Donald Trump will once more feel the love that unexpectedly propelled him to victory over Hillary Clinton three weeks ago with a so-called ‘Thank You Tour’ of public appearances starting with a giant rally in Cincinnati, Ohio, on Thursday night.
While there is so far no published tour schedule, the director of Mr Trump’s advance planning team, George Gigicos, has said that that the president-elect will be traveling “obviously to the states that we won and the swing states we flipped over”.
While some will see it as Mr Trump looking to indulge in a victory lap around the country, Mr Gigicos insisted that it was about giving thanks to those voters who helped him on his way to his Electoral College victory on 8 November, against the expectations of nearly all the main polling organisations and of the Clinton campaign as well.
However you choose to characterise it, the tour will only compound the feeling among some that the election campaign isn’t really over, at least in the mind of Mr Trump who still hasn’t foregone his habit of airing his every passing thought - and grievance - via the medium of Twitter.
That sense has also been kept alive by the lingering squabble over recounts petitioned for by Green Party leader Jill Stein in three states where his margin of victory was tiny - Wisconsin, Pennsylvania and Michigan - and Mr Trump’s subsequently claim that he would have won the popular but for alleged fraud in three other states, California, Virginia and New Hampshire.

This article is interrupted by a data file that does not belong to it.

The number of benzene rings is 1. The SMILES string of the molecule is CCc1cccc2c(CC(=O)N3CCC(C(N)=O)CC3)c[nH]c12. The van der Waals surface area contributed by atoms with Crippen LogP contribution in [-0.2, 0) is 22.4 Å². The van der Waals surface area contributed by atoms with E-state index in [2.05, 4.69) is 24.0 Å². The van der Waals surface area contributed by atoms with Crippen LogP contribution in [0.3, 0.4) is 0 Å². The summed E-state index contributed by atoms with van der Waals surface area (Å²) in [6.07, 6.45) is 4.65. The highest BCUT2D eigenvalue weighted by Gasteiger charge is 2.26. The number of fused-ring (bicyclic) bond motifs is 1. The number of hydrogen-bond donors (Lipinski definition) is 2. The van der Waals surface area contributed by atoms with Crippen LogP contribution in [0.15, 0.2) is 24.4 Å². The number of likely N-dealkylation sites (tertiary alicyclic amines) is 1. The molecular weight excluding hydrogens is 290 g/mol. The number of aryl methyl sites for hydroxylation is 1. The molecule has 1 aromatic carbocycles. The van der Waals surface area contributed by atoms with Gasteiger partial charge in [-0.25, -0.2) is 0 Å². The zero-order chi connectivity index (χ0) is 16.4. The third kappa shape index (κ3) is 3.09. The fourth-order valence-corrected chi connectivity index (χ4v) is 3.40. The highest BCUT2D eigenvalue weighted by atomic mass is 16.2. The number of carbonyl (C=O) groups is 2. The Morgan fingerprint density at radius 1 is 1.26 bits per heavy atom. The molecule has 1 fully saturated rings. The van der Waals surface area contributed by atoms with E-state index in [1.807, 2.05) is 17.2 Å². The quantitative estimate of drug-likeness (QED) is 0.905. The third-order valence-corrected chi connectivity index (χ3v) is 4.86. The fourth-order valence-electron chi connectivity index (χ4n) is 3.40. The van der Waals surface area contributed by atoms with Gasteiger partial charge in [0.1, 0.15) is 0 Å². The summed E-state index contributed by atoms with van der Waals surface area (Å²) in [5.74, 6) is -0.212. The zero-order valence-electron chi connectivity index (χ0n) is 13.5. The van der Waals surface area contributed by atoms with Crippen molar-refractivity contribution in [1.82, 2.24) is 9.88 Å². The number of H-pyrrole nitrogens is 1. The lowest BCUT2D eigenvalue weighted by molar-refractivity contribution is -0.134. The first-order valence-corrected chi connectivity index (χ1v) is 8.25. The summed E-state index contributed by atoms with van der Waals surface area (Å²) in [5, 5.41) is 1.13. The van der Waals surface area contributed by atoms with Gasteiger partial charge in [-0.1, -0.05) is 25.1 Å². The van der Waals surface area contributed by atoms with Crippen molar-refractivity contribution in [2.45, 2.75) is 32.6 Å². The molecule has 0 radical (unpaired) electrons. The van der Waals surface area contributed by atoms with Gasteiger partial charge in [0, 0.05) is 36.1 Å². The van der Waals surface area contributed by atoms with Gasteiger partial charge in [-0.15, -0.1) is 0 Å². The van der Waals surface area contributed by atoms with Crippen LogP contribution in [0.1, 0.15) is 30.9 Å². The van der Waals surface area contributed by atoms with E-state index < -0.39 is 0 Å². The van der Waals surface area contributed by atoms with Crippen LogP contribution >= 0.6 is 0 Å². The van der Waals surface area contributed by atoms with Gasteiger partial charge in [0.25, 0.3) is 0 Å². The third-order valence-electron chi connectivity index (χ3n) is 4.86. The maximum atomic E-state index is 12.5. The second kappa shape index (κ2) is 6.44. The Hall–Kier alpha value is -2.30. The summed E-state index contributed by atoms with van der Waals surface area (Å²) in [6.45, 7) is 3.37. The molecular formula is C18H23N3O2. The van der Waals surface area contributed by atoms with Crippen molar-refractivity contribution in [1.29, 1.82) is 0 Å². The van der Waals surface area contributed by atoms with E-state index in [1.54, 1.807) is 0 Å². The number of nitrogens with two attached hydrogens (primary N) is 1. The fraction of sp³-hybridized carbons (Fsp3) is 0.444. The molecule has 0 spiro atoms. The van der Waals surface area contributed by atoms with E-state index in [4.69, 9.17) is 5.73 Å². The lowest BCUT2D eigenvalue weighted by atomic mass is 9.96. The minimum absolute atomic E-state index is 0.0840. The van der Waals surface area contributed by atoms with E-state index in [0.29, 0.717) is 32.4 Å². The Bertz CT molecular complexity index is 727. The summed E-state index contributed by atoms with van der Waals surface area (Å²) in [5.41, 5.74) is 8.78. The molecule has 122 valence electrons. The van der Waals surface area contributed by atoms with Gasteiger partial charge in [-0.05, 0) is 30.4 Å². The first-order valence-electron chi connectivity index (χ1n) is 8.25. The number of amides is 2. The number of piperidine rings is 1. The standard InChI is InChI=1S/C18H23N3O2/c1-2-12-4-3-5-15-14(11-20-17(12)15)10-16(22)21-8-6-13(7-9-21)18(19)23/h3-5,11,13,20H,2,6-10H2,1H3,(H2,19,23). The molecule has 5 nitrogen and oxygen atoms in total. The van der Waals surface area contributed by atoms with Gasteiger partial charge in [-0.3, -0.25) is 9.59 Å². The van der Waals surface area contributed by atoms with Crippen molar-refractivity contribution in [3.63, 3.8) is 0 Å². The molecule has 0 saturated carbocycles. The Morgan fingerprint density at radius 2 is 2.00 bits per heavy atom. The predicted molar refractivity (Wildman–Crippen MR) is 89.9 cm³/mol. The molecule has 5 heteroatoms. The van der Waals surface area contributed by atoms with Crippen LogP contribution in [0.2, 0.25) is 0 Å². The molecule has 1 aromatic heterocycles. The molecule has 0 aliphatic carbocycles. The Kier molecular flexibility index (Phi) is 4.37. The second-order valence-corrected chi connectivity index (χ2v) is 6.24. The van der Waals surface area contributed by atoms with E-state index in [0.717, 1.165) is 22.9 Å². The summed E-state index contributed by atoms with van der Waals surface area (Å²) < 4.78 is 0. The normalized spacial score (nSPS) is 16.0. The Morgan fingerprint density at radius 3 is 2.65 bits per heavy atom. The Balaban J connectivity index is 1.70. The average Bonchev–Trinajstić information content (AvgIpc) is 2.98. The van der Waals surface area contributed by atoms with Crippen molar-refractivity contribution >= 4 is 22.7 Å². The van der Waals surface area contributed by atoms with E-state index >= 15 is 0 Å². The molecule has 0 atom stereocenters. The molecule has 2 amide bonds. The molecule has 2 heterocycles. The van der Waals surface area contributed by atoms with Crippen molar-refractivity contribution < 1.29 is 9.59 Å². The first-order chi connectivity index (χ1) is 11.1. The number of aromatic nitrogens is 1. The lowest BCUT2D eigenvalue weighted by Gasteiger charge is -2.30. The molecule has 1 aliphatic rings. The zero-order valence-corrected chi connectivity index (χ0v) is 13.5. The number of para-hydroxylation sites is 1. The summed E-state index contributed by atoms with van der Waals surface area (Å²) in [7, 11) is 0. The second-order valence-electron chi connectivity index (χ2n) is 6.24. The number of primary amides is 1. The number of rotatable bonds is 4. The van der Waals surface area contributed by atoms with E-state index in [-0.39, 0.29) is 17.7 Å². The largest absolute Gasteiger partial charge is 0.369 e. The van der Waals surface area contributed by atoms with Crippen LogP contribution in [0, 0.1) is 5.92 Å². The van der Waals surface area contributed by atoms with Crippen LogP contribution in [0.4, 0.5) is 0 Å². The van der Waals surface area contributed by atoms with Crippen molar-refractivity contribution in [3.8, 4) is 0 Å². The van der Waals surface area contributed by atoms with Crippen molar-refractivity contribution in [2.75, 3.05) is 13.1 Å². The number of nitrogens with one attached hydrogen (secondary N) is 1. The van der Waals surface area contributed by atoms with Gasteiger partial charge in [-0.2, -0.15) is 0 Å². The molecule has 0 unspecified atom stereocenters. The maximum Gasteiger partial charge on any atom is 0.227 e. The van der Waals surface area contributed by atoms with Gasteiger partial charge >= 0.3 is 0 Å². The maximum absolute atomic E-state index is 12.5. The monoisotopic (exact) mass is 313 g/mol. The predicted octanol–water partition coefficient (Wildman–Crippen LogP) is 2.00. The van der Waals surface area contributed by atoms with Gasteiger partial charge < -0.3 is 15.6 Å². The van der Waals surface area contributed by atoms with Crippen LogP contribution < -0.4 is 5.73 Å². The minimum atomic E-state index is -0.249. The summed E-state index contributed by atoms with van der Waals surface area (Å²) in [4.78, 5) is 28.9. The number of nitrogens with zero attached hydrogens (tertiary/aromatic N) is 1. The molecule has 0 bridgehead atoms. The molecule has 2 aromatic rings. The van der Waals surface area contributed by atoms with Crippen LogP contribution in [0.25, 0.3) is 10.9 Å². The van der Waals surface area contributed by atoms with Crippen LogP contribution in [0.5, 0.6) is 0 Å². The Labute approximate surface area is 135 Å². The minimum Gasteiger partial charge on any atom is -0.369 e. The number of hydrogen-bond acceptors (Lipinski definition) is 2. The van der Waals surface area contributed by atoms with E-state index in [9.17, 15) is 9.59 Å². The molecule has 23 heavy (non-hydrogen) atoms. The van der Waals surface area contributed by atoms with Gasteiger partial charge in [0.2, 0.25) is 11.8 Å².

Thursday night’s event is planned for the gaping US Bank arena in downtown Cincinnati in western Ohio, another midwestern state that helped put Mr Trump over the top.
The decision to launch the tour is also an expression of Mr Trump’s belief it was his succession of boisterous rallies that first won him the Republican nomination last summer and then took him all the way to victory on election day. He was often faulted by political hands who argued he was putting all his energy into the rallies at the expense of paying attention to more nuts-and-bolts requirements of a campaign, like the get-out-the-vote effort at the grassroots level.
How he pitches his message to his supporters will be closely watched. Any return to his familiar campaigning form, when he mixed a nationalist populist message with grievances about the ‘rigged’ establishment ranged against him, will dismay those in the Republican Party who have been grasping at any signs of a moderation of tone since he has become president-elect.
Any suggestion that the tour is meant to rub salt into the wounds sustained by Democrats and those who had hoped for a Clinton victory will also deepen anxiety that Mr Trump’s words about unifying the country after one of those bilious campaigns in modern history will prove empty.
Certainly it is an unusual project. Mr Trump already has a full plate completing his choices for his cabinet and other top positions in Washington and keeping his transition from descending into chaos, as it has already threatened to in recent days, not least the tug of war that has erupted over his courtship of Mitt Romney as a possible Secretary of State.
And even if Mr Trump believes he can spare the time to return to the hustings even though the election is over, it is unclear who would be paying the costs of renting spaces as large as the US Bank Arena and covering all the other associated costs of major rallies.
Clearly, the tour will not be paying visits to those states that remained unflinchingly blue, like New York or California. But other states in the heartland that could be identified for future stops are likely to include Wisconsin, Michigan and Pennsylvania, notwithstanding any recounts that could conceivably challenge his narrow victories in each of them.
He is expected also to bring Vice President-elect Mike Pence, who is currently running the transition effort, along to the Cincinnati event.